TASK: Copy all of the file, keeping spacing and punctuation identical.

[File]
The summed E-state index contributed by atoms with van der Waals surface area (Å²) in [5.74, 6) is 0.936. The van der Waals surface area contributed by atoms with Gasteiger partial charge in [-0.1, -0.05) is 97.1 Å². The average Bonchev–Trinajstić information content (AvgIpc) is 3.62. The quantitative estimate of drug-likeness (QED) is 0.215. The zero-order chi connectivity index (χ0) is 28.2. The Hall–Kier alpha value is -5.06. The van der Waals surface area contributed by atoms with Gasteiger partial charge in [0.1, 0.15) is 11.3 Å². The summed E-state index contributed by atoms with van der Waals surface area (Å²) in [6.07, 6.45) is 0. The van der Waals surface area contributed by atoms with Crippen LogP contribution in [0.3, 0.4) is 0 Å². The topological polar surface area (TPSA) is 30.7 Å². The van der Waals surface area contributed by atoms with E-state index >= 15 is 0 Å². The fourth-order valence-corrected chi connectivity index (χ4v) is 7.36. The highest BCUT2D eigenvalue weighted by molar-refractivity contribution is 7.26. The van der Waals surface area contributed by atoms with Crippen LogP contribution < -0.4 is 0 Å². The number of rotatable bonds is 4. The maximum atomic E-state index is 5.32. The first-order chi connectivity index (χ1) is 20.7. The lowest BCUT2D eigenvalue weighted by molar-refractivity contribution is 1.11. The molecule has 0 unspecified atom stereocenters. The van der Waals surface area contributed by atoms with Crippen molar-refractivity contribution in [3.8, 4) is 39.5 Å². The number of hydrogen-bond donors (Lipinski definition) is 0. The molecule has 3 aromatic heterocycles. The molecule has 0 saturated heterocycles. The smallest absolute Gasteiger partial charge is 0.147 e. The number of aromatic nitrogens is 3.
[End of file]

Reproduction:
The summed E-state index contributed by atoms with van der Waals surface area (Å²) in [5.74, 6) is 0.936. The van der Waals surface area contributed by atoms with Gasteiger partial charge in [-0.1, -0.05) is 97.1 Å². The average Bonchev–Trinajstić information content (AvgIpc) is 3.62. The quantitative estimate of drug-likeness (QED) is 0.215. The zero-order chi connectivity index (χ0) is 28.2. The Hall–Kier alpha value is -5.06. The van der Waals surface area contributed by atoms with Gasteiger partial charge in [0.1, 0.15) is 11.3 Å². The summed E-state index contributed by atoms with van der Waals surface area (Å²) in [6.07, 6.45) is 0. The van der Waals surface area contributed by atoms with Crippen LogP contribution in [0.3, 0.4) is 0 Å². The topological polar surface area (TPSA) is 30.7 Å². The van der Waals surface area contributed by atoms with E-state index >= 15 is 0 Å². The fourth-order valence-corrected chi connectivity index (χ4v) is 7.36. The highest BCUT2D eigenvalue weighted by molar-refractivity contribution is 7.26. The van der Waals surface area contributed by atoms with Crippen LogP contribution < -0.4 is 0 Å². The number of rotatable bonds is 4. The maximum atomic E-state index is 5.32. The first-order chi connectivity index (χ1) is 20.7. The lowest BCUT2D eigenvalue weighted by molar-refractivity contribution is 1.11. The molecule has 0 unspecified atom stereocenters. The van der Waals surface area contributed by atoms with Crippen molar-refractivity contribution in [3.8, 4) is 39.5 Å². The number of hydrogen-bond donors (Lipinski definition) is 0. The molecule has 3 aromatic heterocycles. The molecule has 0 saturated heterocycles. The smallest absolute Gasteiger partial charge is 0.147 e. The number of aromatic nitrogens is 3.